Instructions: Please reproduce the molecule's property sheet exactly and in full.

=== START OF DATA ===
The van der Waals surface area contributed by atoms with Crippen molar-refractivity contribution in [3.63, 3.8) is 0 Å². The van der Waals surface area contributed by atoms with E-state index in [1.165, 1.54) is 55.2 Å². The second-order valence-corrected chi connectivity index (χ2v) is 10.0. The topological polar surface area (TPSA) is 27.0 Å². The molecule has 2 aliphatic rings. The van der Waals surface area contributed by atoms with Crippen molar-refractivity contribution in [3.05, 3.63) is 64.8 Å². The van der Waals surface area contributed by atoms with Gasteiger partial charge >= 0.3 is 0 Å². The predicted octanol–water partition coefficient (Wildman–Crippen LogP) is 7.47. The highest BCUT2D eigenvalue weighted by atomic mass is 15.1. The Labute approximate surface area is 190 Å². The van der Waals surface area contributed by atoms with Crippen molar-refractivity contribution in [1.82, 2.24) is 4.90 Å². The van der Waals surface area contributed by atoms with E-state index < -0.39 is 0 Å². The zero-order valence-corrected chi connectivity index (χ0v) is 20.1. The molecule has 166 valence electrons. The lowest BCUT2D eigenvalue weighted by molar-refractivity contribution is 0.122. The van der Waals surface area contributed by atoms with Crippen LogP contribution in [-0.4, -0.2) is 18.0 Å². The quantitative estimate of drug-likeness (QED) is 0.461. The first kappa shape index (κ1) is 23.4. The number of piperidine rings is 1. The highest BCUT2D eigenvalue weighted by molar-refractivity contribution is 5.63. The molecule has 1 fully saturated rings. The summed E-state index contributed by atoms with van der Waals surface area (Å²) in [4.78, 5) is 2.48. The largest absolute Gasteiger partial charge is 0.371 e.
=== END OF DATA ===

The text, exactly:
The van der Waals surface area contributed by atoms with Crippen molar-refractivity contribution in [3.63, 3.8) is 0 Å². The van der Waals surface area contributed by atoms with E-state index in [1.165, 1.54) is 55.2 Å². The second-order valence-corrected chi connectivity index (χ2v) is 10.0. The topological polar surface area (TPSA) is 27.0 Å². The molecule has 2 aliphatic rings. The van der Waals surface area contributed by atoms with Crippen molar-refractivity contribution in [3.05, 3.63) is 64.8 Å². The van der Waals surface area contributed by atoms with Gasteiger partial charge >= 0.3 is 0 Å². The predicted octanol–water partition coefficient (Wildman–Crippen LogP) is 7.47. The highest BCUT2D eigenvalue weighted by atomic mass is 15.1. The Labute approximate surface area is 190 Å². The van der Waals surface area contributed by atoms with Crippen molar-refractivity contribution in [1.82, 2.24) is 4.90 Å². The van der Waals surface area contributed by atoms with E-state index < -0.39 is 0 Å². The zero-order valence-corrected chi connectivity index (χ0v) is 20.1. The molecule has 166 valence electrons. The lowest BCUT2D eigenvalue weighted by molar-refractivity contribution is 0.122. The van der Waals surface area contributed by atoms with Crippen LogP contribution in [-0.4, -0.2) is 18.0 Å². The quantitative estimate of drug-likeness (QED) is 0.461. The first kappa shape index (κ1) is 23.4. The number of piperidine rings is 1. The highest BCUT2D eigenvalue weighted by molar-refractivity contribution is 5.63. The molecule has 1 fully saturated rings. The summed E-state index contributed by atoms with van der Waals surface area (Å²) in [4.78, 5) is 2.48. The largest absolute Gasteiger partial charge is 0.371 e.